# ummm, in retrospect…

Update: I had another look at this. Actually, in retrospect, the substance of the lecture notes are not wrong, but they are worded for electronic engineers rather than computer scientists or mathematicians

Normally one would present the process of creating a code word in the form:

$P(x) = m(x)G(x)$

Where $P(x)$ is the code word, $m(x)$ is the message to be coded and $G(x)$ the generator matrix. The lecture notes present the generator matrix in a systematic form which would be the equivalent of:

$P(x) = m(x)IG(x)$, where $I$ is the identity matrix.

Here’s a quandry: you are researching “Cyclic Redundancy Codes” (CRCs) – mainly for finding a clearer way to explain them, when you come across some lecture notes from an academic at one of the bigger universities in Western Europe which, initially at least, look like a model of clear exposition.

But as you read on, you realise with growing incredulity that what the lecturer describes as CRCs are not CRCs at all but general linear block codes.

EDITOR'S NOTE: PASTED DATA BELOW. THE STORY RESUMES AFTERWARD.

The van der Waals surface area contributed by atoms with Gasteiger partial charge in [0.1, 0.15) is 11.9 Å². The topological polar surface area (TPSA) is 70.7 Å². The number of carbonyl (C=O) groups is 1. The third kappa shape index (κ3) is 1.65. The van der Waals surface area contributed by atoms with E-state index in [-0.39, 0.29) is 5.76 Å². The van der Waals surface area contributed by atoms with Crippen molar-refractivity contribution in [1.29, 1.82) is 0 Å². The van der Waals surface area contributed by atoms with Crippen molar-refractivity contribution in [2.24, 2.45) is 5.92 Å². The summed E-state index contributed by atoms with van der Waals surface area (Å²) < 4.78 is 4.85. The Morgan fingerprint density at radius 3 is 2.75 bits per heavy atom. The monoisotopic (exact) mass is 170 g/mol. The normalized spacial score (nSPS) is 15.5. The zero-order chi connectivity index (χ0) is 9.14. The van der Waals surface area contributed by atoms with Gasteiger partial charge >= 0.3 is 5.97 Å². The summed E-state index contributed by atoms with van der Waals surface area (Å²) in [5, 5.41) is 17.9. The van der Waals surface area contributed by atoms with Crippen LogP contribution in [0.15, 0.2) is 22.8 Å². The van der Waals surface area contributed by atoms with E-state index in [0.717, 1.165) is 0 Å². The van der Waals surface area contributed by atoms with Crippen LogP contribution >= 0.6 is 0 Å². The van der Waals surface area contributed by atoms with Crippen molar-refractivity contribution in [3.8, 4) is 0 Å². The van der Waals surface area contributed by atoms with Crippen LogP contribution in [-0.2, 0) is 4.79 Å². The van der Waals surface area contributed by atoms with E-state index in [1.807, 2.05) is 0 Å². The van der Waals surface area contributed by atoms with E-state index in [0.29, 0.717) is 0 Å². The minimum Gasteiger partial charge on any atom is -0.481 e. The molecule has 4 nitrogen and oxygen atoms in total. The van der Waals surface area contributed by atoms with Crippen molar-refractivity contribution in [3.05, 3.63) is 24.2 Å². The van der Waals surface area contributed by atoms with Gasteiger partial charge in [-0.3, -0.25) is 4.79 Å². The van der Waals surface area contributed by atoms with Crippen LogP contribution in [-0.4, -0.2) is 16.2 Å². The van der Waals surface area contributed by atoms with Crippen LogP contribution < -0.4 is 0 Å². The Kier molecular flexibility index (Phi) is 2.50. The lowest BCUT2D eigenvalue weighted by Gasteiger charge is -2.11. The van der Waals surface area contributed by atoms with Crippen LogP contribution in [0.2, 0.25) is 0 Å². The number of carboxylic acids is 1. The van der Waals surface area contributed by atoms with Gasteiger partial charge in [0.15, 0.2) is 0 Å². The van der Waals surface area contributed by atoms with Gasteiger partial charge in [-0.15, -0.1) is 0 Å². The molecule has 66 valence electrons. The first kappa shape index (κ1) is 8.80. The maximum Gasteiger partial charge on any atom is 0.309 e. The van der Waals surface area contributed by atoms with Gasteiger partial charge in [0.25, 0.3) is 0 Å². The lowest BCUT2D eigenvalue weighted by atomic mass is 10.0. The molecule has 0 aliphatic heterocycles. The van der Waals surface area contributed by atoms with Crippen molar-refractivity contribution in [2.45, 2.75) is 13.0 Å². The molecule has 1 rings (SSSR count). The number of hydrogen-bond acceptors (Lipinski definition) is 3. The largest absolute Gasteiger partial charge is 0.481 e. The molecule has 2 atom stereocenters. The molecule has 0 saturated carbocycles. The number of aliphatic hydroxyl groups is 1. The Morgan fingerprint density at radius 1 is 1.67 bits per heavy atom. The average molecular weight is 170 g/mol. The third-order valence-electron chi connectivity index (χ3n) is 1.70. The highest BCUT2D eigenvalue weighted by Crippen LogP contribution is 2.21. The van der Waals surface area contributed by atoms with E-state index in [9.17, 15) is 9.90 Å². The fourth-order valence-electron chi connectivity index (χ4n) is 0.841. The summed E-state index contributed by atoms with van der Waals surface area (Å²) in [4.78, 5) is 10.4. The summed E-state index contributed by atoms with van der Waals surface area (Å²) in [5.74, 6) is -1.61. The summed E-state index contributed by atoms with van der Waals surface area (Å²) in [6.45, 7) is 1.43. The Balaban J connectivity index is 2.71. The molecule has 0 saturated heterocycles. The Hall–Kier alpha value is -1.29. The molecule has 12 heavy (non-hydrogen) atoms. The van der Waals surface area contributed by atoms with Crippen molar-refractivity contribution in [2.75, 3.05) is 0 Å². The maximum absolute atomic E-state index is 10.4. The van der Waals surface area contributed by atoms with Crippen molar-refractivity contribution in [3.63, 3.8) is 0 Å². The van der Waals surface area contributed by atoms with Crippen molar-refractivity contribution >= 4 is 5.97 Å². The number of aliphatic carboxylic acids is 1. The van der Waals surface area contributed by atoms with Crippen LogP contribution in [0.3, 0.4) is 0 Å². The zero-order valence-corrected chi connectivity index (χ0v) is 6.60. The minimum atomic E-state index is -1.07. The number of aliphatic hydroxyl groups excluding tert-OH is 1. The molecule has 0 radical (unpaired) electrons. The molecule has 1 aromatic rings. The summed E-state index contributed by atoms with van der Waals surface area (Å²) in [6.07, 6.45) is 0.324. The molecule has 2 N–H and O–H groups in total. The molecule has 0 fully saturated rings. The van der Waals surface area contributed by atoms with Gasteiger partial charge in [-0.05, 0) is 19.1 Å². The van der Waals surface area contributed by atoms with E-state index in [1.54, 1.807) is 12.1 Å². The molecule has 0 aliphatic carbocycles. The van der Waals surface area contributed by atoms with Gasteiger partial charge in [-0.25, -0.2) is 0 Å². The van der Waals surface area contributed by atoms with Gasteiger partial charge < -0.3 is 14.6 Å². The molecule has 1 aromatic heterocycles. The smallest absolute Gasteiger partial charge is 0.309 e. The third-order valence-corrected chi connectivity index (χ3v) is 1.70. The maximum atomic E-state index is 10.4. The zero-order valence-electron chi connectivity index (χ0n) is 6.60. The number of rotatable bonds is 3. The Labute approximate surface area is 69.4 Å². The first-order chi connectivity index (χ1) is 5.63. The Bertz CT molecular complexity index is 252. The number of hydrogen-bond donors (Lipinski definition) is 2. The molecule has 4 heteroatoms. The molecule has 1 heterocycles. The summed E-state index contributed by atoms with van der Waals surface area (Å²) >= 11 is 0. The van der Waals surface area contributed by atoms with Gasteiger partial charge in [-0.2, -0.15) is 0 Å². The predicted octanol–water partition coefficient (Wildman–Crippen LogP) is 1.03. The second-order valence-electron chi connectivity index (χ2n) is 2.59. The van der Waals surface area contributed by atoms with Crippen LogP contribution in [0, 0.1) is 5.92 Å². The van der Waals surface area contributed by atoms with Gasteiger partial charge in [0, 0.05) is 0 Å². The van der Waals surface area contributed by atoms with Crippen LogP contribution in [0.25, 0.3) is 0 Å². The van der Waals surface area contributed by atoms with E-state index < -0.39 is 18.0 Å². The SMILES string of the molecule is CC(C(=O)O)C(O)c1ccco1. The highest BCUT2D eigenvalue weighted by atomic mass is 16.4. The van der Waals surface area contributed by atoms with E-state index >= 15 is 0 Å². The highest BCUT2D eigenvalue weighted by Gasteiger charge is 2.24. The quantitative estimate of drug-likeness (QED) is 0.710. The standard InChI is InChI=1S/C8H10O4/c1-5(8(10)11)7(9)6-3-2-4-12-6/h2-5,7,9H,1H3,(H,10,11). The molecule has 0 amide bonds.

Now, the principles are similar – in that the lecturer discusses generator matrices and parity check matrices, but the details are hopelessly wrong.

So, do you (a) denounce the academic in public, or (b) contact them in private or (c) post a ‘blind’ blog and wonder about what value students and taxpayers are getting for their money?

• prubin73 says:

I agree. If the response is unsatisfactory, then perhaps option (a) becomes the fallback.

• Having looked at this again I wonder if I am the one who has just got this wrong and, actually, the presentation is just clear than many other presentations
I might delete this post.

1. I am concerned now, though, that having said bad things about them here I’d be asking for trouble (legal and otherwise) if I went to them.

• prubin73 says:

Saying someone is incorrect should not incur any legal trouble. Also, you have not named them here (at least not yet). You can offer to update this post if either (a) it turns out they are correct and you are off base or (b) they realize they made an error and fix it online.